• Arne Hessenbruch, Reader's Guide to the History of Science (2013)
  • P. Ch. A. Louis, physician of the Hospital de la Pitié, is a man, whose labors and whose writings must become more and more known for ages. I should deem it service enough to my brethren in this country, if I could induce them, one and all, to read and study the works of this great pathologist. M. Louis is the founder of the numerical system, as it has been denominated, in respect to the science of medicine. ...M. Louis has not brought forward a new system of medicine; he has only proposed and pursued a new method in prosecuting the study of medicine. This is nothing else than the method of induction, the method of Bacon, so much vaunted and yet so little regarded.
    ...To estimate the value of his observations, it is necessary to understand the plan, on which he collected them. First, then, he ascertained when the patient under his examination began to be diseased. Not satisfied with vague answers, he went back to the period, when the patient enjoyed his usual health; and he also endeavored to learn whether that usual health had been firm, or in any respect infirm. He noted also the age, occupation, residence, and manner of living of the patient; likewise any accidents which had occurred, and which might have influenced the disease then affecting him. He ascertained also, as much as possible, the diseases which had occurred in the family of his patient. Secondly, he inquired into the present disease, ascertaining not only what symptoms had marked its commencement, but those which had been subsequently developed and the order of their occurrence; and recording those, which might not seem to be connected with the principal disease, as well as those which were so connected; also, measuring the degree or violence of each symptom, with as much accuracy as the case would admit. Thirdly, he noted the actual phenomena present at his examination, depending for this not only on the statement of the patient, but on his own senses, his eyes, his ears and his hands. Under this and the preceding head he was not satisfied with noting the functions, in which the patient complained of disorder, but examined carefully as to all the functions, recording their state as being healthy or otherwise, and even noticing the absence of symptoms, which might bear on the diagnosis. Thus all secondary diseases, and those, which accidentally co-existed with the principal malady, were brought under his view. Fourthly, he continued to watch his patient from day to day, carefully recording all the changes, which occurred in him till his restoration to health, or his decease. Fifthly, in the fatal cases he exercised the same scrupulous care in examining the dead, as he had in regard to the living subject. Prepared by a minute acquaintance with anatomy, and familiar with the changes wrought by disease, he looked not only at the parts where the principal disorder was manifested, but at all the organs. His notes did not state opinions, but facts. He recorded in regard to each part, which was not quite healthy in its appearance, the changes in color, consistence, firmness, thickness, &c.; not contenting himself with saying that a part was inflamed, or was cancerous, or with the use of any general, but indefinite terms.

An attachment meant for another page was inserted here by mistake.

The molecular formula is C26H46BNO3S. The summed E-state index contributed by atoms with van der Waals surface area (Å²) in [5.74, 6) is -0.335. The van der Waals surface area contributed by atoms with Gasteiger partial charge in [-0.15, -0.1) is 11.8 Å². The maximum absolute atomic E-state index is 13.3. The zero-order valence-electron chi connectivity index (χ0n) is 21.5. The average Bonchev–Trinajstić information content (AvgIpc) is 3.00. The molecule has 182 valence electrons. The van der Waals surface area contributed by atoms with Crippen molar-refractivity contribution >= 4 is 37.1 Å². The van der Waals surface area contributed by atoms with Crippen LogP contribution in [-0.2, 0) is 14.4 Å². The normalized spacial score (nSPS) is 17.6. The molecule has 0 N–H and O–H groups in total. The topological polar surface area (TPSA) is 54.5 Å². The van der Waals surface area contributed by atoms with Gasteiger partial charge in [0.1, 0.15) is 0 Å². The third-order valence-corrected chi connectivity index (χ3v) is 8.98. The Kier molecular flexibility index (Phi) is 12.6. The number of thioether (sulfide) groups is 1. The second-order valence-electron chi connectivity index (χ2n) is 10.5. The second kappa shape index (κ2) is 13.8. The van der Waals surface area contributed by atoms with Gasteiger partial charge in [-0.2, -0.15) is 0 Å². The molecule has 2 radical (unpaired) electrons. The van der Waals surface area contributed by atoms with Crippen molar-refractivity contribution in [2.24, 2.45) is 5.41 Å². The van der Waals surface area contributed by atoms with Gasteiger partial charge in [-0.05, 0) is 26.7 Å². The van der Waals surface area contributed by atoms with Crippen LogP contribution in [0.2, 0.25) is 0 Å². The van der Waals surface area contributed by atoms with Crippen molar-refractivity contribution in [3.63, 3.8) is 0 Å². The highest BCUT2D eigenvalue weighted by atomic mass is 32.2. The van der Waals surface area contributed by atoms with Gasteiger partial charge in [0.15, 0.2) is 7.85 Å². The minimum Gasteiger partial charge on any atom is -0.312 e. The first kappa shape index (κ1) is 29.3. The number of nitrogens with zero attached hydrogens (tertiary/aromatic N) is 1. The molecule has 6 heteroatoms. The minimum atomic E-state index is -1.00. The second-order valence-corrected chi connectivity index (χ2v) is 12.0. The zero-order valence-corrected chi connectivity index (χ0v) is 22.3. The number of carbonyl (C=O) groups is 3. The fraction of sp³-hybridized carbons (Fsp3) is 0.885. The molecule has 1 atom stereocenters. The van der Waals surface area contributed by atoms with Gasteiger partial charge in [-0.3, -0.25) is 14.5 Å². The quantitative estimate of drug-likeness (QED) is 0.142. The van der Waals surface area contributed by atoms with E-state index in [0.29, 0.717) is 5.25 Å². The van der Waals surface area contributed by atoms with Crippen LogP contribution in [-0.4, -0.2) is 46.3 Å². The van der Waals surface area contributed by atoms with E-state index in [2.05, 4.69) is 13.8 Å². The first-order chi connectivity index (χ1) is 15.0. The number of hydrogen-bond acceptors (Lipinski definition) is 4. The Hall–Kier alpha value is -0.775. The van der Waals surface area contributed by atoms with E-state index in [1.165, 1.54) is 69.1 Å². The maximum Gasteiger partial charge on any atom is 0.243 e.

• He studies nature with a full faith in the uniformity of her laws, and in the certainty that truth may be ascertained by diligent labor. It is truth only he loves; not anxious to build up a system, nor pretending to explain every thing, he says to his pupils, such and such have been my observations; you can observe as well as I, if you will study the art of observation, and if you will come to it with an honest mind, and be faithful in noting all which you discover, and not merely the things which are interesting at the moment, or those which support a favorite dogma; I state to you the laws of nature as they appear to me; if true, your observations will confirm them; if not true, they will refute them; I shall be content if only the truth be ascertained.
    • James Jackson, Preface, Researches on the effects of bloodletting... (1836)
  • My sole expectation is to lead some, who might otherwise be ignorant of them, among my brethren of the present day, to study works which I esteem as among the most valuable certainly, if not the most valuable, which any age has furnished us in regard to medicine. ...these principles may be added to, they may be enlarged, limited and modified, and yet the system may be maintained; and it will still derive its support from the first labors devoted to its erection as much as from the last.
    • James Jackson, Preface, Researches on the effects of bloodletting... (1836)

External links[edit]